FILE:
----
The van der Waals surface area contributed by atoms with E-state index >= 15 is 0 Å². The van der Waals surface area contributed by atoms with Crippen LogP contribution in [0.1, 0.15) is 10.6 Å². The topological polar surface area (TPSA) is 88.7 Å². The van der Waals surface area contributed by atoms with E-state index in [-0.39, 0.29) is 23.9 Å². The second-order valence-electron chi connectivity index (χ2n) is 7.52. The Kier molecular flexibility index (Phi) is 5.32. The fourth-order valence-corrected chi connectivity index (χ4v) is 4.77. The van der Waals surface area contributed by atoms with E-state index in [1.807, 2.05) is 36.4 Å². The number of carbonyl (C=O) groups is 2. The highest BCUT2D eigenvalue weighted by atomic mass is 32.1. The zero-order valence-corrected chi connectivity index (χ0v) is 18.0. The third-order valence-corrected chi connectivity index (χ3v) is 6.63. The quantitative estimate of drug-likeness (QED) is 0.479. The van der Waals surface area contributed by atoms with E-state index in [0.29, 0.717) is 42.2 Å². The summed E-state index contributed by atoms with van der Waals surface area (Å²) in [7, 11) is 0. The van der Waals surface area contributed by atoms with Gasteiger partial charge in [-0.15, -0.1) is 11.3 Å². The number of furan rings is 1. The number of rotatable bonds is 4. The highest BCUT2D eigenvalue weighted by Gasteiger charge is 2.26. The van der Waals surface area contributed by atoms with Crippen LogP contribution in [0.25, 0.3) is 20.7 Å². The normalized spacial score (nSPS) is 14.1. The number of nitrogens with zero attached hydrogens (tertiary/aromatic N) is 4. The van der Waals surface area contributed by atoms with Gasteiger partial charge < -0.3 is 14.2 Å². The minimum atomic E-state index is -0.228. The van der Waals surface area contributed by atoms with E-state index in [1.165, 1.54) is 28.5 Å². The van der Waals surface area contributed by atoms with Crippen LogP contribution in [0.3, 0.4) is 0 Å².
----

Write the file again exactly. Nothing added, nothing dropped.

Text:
The van der Waals surface area contributed by atoms with E-state index >= 15 is 0 Å². The van der Waals surface area contributed by atoms with Crippen LogP contribution in [0.1, 0.15) is 10.6 Å². The topological polar surface area (TPSA) is 88.7 Å². The van der Waals surface area contributed by atoms with E-state index in [-0.39, 0.29) is 23.9 Å². The second-order valence-electron chi connectivity index (χ2n) is 7.52. The Kier molecular flexibility index (Phi) is 5.32. The fourth-order valence-corrected chi connectivity index (χ4v) is 4.77. The van der Waals surface area contributed by atoms with E-state index in [1.807, 2.05) is 36.4 Å². The number of carbonyl (C=O) groups is 2. The highest BCUT2D eigenvalue weighted by atomic mass is 32.1. The zero-order valence-corrected chi connectivity index (χ0v) is 18.0. The third-order valence-corrected chi connectivity index (χ3v) is 6.63. The quantitative estimate of drug-likeness (QED) is 0.479. The van der Waals surface area contributed by atoms with E-state index in [0.29, 0.717) is 42.2 Å². The summed E-state index contributed by atoms with van der Waals surface area (Å²) in [7, 11) is 0. The van der Waals surface area contributed by atoms with Gasteiger partial charge in [-0.15, -0.1) is 11.3 Å². The number of furan rings is 1. The number of rotatable bonds is 4. The highest BCUT2D eigenvalue weighted by Gasteiger charge is 2.26. The van der Waals surface area contributed by atoms with Crippen LogP contribution in [0.25, 0.3) is 20.7 Å². The normalized spacial score (nSPS) is 14.1. The number of nitrogens with zero attached hydrogens (tertiary/aromatic N) is 4. The van der Waals surface area contributed by atoms with Gasteiger partial charge < -0.3 is 14.2 Å². The minimum atomic E-state index is -0.228. The van der Waals surface area contributed by atoms with E-state index in [1.165, 1.54) is 28.5 Å². The van der Waals surface area contributed by atoms with Crippen LogP contribution in [0.3, 0.4) is 0 Å².